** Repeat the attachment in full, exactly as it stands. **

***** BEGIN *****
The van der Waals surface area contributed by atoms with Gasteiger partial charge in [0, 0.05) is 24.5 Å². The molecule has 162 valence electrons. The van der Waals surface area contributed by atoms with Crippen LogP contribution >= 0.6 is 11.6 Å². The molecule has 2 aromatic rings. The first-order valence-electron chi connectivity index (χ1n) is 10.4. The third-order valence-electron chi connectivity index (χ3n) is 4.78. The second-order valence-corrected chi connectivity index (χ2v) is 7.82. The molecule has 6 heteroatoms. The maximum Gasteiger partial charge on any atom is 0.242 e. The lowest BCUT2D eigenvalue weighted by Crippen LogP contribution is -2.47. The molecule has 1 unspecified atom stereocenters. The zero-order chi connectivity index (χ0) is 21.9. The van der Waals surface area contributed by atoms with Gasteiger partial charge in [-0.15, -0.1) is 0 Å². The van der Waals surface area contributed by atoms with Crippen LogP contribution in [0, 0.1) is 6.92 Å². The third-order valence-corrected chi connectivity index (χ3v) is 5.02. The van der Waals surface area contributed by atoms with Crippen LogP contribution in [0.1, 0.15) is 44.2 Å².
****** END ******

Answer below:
The van der Waals surface area contributed by atoms with Gasteiger partial charge in [0, 0.05) is 24.5 Å². The molecule has 162 valence electrons. The van der Waals surface area contributed by atoms with Crippen LogP contribution >= 0.6 is 11.6 Å². The molecule has 2 aromatic rings. The first-order valence-electron chi connectivity index (χ1n) is 10.4. The third-order valence-electron chi connectivity index (χ3n) is 4.78. The second-order valence-corrected chi connectivity index (χ2v) is 7.82. The molecule has 6 heteroatoms. The maximum Gasteiger partial charge on any atom is 0.242 e. The lowest BCUT2D eigenvalue weighted by Crippen LogP contribution is -2.47. The molecule has 1 unspecified atom stereocenters. The zero-order chi connectivity index (χ0) is 21.9. The van der Waals surface area contributed by atoms with Gasteiger partial charge in [-0.15, -0.1) is 0 Å². The van der Waals surface area contributed by atoms with Crippen LogP contribution in [0, 0.1) is 6.92 Å². The third-order valence-corrected chi connectivity index (χ3v) is 5.02. The van der Waals surface area contributed by atoms with Crippen LogP contribution in [0.1, 0.15) is 44.2 Å².